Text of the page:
NANNA ELVIN HANSEN
Artist and filmmaker based in Copenhagen, whose practice often focuses on questions related to politics of feminism and migration. These questions are mostly researched through collective and collaborative process of film, video and sound production. She is a member and has been part of forming the Bridge Radio Collective, which makes radio and sound about people’s movements, migrant struggles and freedom of movement. She recently graduated from the Royal Danish Academy of Fine Arts where she studied at the Media Art School with Angela Melitopoulos and Jane Jin Kaisen. The work of Hansen has been shown at CPH:DOX(DK), SMK (DK), Louvre (FR), Kassel Film festival (DE), CAMP(Center for Art on Migration Politics) (DK), Dokfilmwoche Hamburg (DE), Louisiana (DK), Haus der Kulturen der Welt (DE), Charlottenborg Kunsthal (DK), Alt. Cph (DK), Astrid Noacks Atelier (DK) among others.
STANLEY EDWARD NWAOGU
Member of the group Castaway Souls of Europe, a coordinator at the Silent University Hamburg, a migrant/refugee activist, a radio host at the FSK radio in Hamburg and an independent scholar on capitalism, colonialism and western migration politics and policies.
Architect and researcher. His work explores the spatial politics, visual cultures and political ecologies of migration and borders. He is Associate Professor in the Department of Arts of the University of Bologna and is the co-director of Border Forensics, an agency that uses innovative methods of visual analysis to investigate border violence practices. His work has been used as evidence in the courts, published in various media and exhibited internationally.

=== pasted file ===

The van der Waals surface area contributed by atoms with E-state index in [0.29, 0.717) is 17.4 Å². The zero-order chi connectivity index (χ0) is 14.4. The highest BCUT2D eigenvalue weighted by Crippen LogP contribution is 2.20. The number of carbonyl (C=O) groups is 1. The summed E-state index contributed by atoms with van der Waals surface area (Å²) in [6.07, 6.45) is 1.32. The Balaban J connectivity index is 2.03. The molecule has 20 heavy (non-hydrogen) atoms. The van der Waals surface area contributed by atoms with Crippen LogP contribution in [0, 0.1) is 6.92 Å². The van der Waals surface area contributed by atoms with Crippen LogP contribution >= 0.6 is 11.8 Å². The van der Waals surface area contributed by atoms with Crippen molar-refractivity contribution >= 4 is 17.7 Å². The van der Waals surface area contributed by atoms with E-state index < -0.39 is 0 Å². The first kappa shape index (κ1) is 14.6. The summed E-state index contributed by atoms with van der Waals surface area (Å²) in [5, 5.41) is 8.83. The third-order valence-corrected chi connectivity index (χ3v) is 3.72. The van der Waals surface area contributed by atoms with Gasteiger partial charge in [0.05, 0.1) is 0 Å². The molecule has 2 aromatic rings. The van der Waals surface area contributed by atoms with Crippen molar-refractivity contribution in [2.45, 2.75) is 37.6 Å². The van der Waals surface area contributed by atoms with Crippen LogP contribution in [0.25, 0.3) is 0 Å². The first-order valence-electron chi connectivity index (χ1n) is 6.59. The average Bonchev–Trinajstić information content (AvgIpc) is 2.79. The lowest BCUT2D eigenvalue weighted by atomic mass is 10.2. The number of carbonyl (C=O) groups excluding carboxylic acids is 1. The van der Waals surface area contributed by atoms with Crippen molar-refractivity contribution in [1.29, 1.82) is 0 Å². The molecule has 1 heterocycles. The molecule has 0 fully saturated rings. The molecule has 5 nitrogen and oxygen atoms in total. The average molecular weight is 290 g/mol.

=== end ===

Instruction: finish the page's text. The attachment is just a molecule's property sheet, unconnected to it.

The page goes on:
Currently a Research Fellow and formerly the Deputy Director of Forensic Architecture. She was trained as an architect and has taught at the Architectural Association. She is currently a Lecturer at the Centre for Research Architecture, at Goldsmiths, University of London, and is pursuing her PhD at Aarhus University, where her research focuses on biopolitics and imaging of the human body. She has received the Novo Nordisk Foundation Mads Øvlisen PhD Scholarship for Practice-based Artistic Research. She is a founding member and the chair of the board of Forensis: the Berlin-based association established by Forensic Architecture. She is a fellow at Louisiana Museum of Modern Art, where she co-curated the Forensic Architecture exhibition Witnesses.
For questions or inquiries please contact: Christina Varvia at email@example.com
Forensic Architecture is an interdisciplinary agency operating between architecture, journalism, law, human rights, environment, etc. with the aim of uncovering conflicts and crimes on a global scale.